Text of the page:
Meta-analyzes have confirmed the better diagnostic performance of pSWE/ARFI for cirrhosis than for fibrosis [[180], [181]]. In a pooled meta-analysis including 518 individual patients with chronic liver disease (83% with viral hepatitis) mean AUROCs were 0.87 for the diagnosis of significant fibrosis, and 0.93 for the diagnosis of liver cirrhosis [180]. In a meta-analysis of 36 studies (21 full paper publications and 15 abstracts) comprising 3951 patients mean AUROCs were 0.84 (diagnostic odds ratio [DOR]: 11.54) for the diagnosis of significant fibrosis, and 0.91 (DOR: 45.35) for the diagnosis of liver cirrhosis [181]. Cut-off values suggested in the two meta-analyzes were 1.34–1.35 m/sec for the diagnosis of significant fibrosis and 1.80–1.87 m/sec for the diagnosis of cirrhosis. Only few studies have evaluated pSWE/ARFI in chronic hepatitis B [[182], [183]] and reported comparable results as for chronic hepatitis C and mixed chronic liver disease.

In a few studies pSWE/ARFI has also been investigated in NAFLD [[184], [185], [186], [187]]. Such as in viral hepatitis, pSWE/ARFI performances are better for severe fibrosis and cirrhosis than for significant fibrosis with AUROCs ranging from 0.91 to 0.98 and from 0.66 to 0.86, respectively. Interestingly, 80% of patients with BMI between 30 and 40 kg/m2 and 58% of patients with BMI >40 kg/m2 could be successfully evaluated using pSWE/ARFI [186]. Finally, pSWE/ARFI has also been evaluated in a variety of chronic liver diseases (ALD, PBC, PSC, and autoimmune hepatitis (AIH)). However, since most studies included mixed chronic liver diseases with predominantly viral hepatitis, the value of pSWE/ARFI for less common etiologies of chronic liver disease needs further evaluation.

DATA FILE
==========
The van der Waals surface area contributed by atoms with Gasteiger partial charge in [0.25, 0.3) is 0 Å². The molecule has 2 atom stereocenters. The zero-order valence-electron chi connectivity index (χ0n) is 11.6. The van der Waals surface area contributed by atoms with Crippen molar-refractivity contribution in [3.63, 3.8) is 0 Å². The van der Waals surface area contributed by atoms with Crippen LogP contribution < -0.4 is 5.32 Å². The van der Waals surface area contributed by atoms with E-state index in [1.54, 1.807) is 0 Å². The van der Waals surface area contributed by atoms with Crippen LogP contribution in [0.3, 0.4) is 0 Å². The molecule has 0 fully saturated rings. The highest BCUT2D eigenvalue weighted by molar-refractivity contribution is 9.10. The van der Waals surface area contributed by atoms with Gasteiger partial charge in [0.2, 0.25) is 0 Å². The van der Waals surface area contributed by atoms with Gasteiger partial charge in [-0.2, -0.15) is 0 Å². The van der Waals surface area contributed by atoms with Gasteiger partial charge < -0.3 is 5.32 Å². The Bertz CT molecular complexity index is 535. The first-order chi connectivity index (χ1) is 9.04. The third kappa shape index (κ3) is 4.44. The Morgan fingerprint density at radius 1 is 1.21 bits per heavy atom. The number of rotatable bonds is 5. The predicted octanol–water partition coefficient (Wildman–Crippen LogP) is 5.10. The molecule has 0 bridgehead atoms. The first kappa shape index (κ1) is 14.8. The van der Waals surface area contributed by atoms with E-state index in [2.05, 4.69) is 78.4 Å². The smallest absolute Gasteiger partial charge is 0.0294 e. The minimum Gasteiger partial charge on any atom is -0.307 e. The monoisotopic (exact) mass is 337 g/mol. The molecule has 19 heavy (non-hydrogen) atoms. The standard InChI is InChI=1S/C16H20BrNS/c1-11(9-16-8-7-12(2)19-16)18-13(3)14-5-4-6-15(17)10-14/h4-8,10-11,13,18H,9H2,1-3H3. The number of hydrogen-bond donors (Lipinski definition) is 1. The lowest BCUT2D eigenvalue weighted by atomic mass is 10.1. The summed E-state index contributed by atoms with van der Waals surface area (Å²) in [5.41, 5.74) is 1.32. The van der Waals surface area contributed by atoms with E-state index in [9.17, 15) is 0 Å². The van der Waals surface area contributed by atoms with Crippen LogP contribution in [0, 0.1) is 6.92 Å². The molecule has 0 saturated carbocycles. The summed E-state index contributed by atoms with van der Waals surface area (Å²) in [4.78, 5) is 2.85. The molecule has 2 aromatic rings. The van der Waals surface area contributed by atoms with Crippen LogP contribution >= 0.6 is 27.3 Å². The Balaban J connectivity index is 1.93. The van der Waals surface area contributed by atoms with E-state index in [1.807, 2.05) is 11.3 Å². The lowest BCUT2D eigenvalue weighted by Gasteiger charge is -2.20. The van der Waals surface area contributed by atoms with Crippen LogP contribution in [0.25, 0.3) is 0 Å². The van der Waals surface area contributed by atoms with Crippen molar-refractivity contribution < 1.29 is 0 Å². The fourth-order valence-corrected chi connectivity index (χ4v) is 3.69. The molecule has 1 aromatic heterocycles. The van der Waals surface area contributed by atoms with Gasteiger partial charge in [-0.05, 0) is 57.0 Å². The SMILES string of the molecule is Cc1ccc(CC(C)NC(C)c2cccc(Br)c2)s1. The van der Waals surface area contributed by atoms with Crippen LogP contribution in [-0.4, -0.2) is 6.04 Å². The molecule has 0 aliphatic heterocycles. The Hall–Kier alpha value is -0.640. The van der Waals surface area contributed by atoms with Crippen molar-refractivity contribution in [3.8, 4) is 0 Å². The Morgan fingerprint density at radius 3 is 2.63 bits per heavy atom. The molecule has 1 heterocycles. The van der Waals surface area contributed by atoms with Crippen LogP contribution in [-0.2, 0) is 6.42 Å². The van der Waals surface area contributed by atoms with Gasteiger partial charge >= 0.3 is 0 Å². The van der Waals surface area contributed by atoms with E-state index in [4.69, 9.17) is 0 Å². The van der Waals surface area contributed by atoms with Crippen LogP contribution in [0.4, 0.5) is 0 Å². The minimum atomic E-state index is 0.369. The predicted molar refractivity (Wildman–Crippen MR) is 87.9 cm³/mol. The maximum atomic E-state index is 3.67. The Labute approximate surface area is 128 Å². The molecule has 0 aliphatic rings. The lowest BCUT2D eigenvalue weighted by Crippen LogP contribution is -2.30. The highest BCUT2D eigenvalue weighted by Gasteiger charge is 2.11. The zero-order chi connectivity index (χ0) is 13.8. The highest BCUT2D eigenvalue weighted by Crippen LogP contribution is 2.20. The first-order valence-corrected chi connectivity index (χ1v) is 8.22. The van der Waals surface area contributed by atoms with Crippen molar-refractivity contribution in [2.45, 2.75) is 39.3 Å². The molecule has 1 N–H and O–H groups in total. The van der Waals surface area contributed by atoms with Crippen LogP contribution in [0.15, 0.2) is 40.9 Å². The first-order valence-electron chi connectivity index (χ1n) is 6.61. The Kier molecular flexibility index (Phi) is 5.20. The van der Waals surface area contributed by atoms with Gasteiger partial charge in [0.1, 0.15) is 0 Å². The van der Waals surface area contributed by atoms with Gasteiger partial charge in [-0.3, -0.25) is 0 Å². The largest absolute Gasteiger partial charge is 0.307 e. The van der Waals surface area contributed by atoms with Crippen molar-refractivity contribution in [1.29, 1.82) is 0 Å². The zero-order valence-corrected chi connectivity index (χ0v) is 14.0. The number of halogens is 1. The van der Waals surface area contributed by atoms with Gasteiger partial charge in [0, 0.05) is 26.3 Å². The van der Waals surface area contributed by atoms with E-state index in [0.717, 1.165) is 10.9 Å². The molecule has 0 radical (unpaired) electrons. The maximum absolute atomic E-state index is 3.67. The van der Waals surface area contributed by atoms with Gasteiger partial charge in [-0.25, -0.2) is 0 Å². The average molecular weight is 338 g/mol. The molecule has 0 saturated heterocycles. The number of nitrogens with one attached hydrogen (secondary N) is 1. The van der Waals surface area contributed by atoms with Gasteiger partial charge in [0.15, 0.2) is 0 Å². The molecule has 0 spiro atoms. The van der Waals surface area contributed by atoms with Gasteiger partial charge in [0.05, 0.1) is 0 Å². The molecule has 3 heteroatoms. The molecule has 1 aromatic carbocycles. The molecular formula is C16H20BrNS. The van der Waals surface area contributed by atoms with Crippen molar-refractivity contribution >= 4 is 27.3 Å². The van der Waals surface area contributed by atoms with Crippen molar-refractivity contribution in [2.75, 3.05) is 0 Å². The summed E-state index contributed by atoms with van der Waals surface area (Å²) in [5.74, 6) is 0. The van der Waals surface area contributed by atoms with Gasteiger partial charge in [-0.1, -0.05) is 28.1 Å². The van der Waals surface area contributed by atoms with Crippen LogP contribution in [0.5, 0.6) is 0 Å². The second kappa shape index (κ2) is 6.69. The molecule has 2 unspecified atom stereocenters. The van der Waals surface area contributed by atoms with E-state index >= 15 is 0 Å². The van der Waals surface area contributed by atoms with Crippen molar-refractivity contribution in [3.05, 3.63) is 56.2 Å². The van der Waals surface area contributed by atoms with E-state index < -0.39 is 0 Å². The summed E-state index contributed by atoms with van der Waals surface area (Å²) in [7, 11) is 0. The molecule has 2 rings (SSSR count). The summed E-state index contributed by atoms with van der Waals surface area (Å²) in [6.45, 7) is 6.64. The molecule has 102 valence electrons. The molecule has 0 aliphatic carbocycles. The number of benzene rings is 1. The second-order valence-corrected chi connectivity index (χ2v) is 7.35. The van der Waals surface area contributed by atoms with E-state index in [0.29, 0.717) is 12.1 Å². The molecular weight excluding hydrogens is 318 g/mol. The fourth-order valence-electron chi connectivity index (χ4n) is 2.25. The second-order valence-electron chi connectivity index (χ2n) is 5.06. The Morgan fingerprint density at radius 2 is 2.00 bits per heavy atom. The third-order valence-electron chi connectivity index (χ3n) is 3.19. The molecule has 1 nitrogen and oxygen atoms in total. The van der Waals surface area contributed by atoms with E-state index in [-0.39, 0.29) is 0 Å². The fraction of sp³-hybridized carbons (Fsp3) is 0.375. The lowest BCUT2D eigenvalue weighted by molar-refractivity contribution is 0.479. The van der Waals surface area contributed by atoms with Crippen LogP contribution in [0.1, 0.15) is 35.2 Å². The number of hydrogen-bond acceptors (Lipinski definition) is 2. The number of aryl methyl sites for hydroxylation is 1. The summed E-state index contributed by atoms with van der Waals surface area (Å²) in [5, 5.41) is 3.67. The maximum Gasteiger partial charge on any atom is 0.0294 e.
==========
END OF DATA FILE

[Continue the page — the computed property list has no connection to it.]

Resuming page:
2D-shear wave elastography

Only few studies [[96], [97], [188], [189]] have evaluated 2D-SWE for the staging of liver fibrosis, two of which used liver biopsy as reference method [[97], [189]]. In a pilot study in 121 patients with chronic hepatitis C (METAVIR fibrosis stage 41% F0/F1, 27% F2, 12% F3, and 20% F4), AUROCs of 2D-SWE for the diagnosis of significant fibrosis and cirrhosis were 0.92 and 0.98, respectively [189]. In another study in 226 patients with chronic hepatitis B (METAVIR fibrosis stage 17% F0, 23% F1, 25% F2, 20% F3, and 15% F4), 2D-SWE had AUROCS of 0.88 and 0.98 for the diagnosis of significant fibrosis and cirrhosis, respectively [97]. Sensitivities and specificities were 85% and 92% for the diagnosis of significant fibrosis using a cut-off of 7.1 kPa, and 97% and 93% for the diagnosis of cirrhosis using a cut-off of 10.1 kPa.

Other elastography methods such as strain elastography (a quasi-static technique) are available, but data for the staging of liver fibrosis are insufficient and seem to suggest that strain elastography has a worse diagnostic performance as compared to shear wave elastography [190].

Transient elastography vs. other techniques

Studies comparing TE and pSWE using ARFI show varying results. While many studies reported comparable results for both methods [[167], [174], [179], [191], [192]], some studies report better results for ARFI [172] and others better results for TE [[168], [174]], respectively. In a recent meta-analysis [90] including 13 studies (n = 1163 patients) comparing pSWE using ARFI with TE (11 full-length articles and two abstracts), no significant difference in DOR were found between ARFI and TE. Summary sensitivities and specificities for the diagnosis of significant fibrosis were 0.74 and 0.83 for ARFI and 0.78 and 0.84 for TE, respectively and 0.87 and 0.87 for ARFI and 0.89 and 0.87 for TE for the diagnosis of cirrhosis, respectively.